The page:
• Application Compliance Auditing
    • Q: When you create and send an electronic prescription, it is a transaction. What about the audit trail? You need the event.
    • Q: If DEA revokes or issues a new digital certificate, at the machine level, you will have to wipe out the hard drive. You would authenticate the machine, not the person.
    • Q: What else besides a smart card would meet these requirements?
  • Practitioner Obligations
    • Q: Why wouldn't a biometric be sufficient?
    • Q: In a real practice setting, isn't it reasonable to presume that a practitioner authenticates once and leaves it open the rest of the day?
  • Practitioner Enrollment Process
    • Q: The first step in the enrollment process is still paper based?
    • Q: When practitioners apply for their DEA registration, will they be able to issued a digital certificate at the same time?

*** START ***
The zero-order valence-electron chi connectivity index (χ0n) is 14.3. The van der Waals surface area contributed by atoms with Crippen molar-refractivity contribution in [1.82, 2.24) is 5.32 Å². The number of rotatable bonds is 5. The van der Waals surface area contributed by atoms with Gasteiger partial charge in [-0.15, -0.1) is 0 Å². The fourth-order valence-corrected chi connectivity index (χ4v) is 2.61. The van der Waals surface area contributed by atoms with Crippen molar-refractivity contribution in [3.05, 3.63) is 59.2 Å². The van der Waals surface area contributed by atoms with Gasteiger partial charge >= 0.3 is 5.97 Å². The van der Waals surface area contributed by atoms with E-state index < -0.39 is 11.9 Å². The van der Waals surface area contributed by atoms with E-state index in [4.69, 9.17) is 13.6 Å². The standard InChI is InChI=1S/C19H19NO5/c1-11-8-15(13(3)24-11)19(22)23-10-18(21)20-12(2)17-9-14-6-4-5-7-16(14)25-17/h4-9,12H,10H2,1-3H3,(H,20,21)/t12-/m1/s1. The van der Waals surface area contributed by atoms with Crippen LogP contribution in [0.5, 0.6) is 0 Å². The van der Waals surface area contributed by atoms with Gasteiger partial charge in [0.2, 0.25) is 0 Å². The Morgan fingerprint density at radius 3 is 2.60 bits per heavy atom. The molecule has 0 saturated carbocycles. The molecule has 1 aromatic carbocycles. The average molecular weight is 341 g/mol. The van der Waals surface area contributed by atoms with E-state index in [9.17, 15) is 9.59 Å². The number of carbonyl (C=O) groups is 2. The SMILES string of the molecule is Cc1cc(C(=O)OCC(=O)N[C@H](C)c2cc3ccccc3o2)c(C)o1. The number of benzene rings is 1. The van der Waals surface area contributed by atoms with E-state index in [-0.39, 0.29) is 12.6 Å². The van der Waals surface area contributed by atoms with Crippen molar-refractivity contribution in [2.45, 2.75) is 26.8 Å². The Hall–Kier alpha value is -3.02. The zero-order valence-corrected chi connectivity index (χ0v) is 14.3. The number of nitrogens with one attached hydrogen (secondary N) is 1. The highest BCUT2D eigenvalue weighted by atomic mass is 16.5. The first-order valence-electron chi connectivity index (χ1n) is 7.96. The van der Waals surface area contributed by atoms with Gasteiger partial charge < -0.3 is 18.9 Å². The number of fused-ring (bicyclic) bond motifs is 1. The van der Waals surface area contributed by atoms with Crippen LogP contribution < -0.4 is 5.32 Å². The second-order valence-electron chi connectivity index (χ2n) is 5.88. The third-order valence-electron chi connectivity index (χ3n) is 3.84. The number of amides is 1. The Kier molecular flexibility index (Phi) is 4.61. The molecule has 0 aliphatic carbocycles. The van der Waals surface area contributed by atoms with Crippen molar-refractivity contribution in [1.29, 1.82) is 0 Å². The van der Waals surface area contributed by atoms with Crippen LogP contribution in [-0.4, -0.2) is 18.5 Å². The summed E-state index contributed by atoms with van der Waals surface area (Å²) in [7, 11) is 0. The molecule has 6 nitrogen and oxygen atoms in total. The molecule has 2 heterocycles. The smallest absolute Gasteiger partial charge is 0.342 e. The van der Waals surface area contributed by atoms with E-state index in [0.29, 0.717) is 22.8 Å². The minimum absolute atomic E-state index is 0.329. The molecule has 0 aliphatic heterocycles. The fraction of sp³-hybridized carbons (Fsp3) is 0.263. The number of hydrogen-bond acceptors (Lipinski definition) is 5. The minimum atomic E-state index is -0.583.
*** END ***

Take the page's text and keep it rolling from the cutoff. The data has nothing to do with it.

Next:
• Practitioner Re-enrollment Process
    • Q: If a practitioner has a relationship with a Certification Authority (CA) and they lose that relationship, will the CA continue to renew? Will this be a requirement?
    • Q: Is it possible for a practitioner to have more than one certificate from more than one SCA
  • Pharmacy Obligations
    • Q: Will pharmacists be required to obtain digital certificates to dispense controlled substance prescriptions?
    • Q: Why aren't refills subject to verification?
  • Pharmacy Checks
    • Q: Am I only checking the Certificate Revocation List (CRL)?
    • Q: Where does a pharmacy go to get this?
  • Pharmacy Recordkeeping
    • Q: Are you saying that a pharmacist has to electronically sign something for controlled substances prescriptions? That would add a step for filling.
    • Q: Then in the same context, what about the work flow using a smart card and a PDA? This would break a work flow and put a burden on the practitioner and pharmacist.